Show simple item record

dc.contributor.authorSamuel, Steven
dc.contributor.authorLegg, Edward W
dc.contributor.authorLurz, Robert
dc.contributor.authorClayton, Nicola
dc.date.accessioned2019-01-08T00:30:21Z
dc.date.available2019-01-08T00:30:21Z
dc.date.issued2018-11
dc.identifier.issn2054-5703
dc.identifier.urihttps://www.repository.cam.ac.uk/handle/1810/287584
dc.description.abstractHumans are often considered egocentric creatures, particularly (and ironically) when we are supposed to take another person's perspective over our own (i.e. when we use our theory of mind). We investigated the underlying causes of this phenomenon. We gave young adult participants a false belief task (Sandbox Task) in which objects were first hidden at one location by a protagonist and then moved to a second location within the same space but in the protagonist's absence. Participants were asked to indicate either where the protagonist remembered the item to be (reasoning about another's memory), believed it to be (reasoning about another's false belief), or where the protagonist would look for it (action prediction of another based on false belief). The distance away from Location A (the original one) towards Location B (the new location) was our measure of egocentric bias. We found no evidence that egocentric bias varied according to reasoning type, and no evidence that participants actually were more biased when reasoning about another person than when simply recalling the first location from memory. We conclude that the Sandbox Task paradigm may not be sensitive enough to draw out consistent effects related to mental state reasoning in young adults.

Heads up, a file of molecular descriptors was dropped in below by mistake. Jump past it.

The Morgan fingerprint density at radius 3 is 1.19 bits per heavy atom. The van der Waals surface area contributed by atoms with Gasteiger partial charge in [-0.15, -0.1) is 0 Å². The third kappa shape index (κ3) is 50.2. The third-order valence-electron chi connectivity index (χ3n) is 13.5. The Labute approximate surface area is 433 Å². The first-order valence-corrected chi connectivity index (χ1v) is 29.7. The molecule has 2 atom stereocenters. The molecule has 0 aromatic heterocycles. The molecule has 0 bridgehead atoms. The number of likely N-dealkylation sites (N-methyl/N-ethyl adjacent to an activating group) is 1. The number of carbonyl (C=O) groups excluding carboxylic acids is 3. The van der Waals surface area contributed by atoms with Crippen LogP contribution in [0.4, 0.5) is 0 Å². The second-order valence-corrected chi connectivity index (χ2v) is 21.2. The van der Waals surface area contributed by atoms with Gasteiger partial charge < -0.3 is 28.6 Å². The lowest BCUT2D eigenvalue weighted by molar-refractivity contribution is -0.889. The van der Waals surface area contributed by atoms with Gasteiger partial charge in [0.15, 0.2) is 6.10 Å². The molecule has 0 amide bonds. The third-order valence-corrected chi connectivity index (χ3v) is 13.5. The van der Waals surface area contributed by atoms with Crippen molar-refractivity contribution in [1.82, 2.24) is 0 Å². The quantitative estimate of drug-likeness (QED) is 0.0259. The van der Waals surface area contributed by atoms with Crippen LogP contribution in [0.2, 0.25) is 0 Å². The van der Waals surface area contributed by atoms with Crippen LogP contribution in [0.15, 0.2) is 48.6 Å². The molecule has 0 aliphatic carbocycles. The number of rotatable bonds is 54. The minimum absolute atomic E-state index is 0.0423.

dc.description.sponsorshipThis work was supported by an ESRC grant (ES/M008460/1: PI = NSC) (and by a Leverhulme grant (RPG-2014-353: PI = NSC) (EL and NSC).
dc.format.mediumElectronic-eCollection
dc.languageeng
dc.publisherThe Royal Society
dc.rightsAttribution 4.0 International
dc.rights.urihttps://creativecommons.org/licenses/by/4.0/
dc.titleThe unreliability of egocentric bias across self-other and memory-belief distinctions in the Sandbox Task.
dc.typeArticle
prism.issueIdentifier11
prism.publicationDate2018
prism.publicationNameR Soc Open Sci
prism.startingPage181355
prism.volume5
dc.identifier.doi10.17863/CAM.34897
dcterms.dateAccepted2018-10-02
rioxxterms.versionofrecord10.1098/rsos.181355
rioxxterms.versionVoR
rioxxterms.licenseref.urihttp://www.rioxx.net/licenses/all-rights-reserved
rioxxterms.licenseref.startdate2018-11-07
dc.contributor.orcidSamuel, Steven [0000-0001-7776-7427]
dc.contributor.orcidLegg, Edward W [0000-0003-0353-7105]
dc.contributor.orcidClayton, Nicola [0000-0003-1835-423X]
dc.identifier.eissn2054-5703
rioxxterms.typeJournal Article/Review
pubs.funder-project-idEconomic and Social Research Council (ES/M008460/1)
pubs.funder-project-idLeverhulme Trust (RPG-2014-353)
cam.issuedOnline2018-11-07


Files in this item

Thumbnail

This item appears in the following Collection(s)

Show simple item record

Attribution 4.0 International
Except where otherwise noted, this item's licence is described as Attribution 4.0 International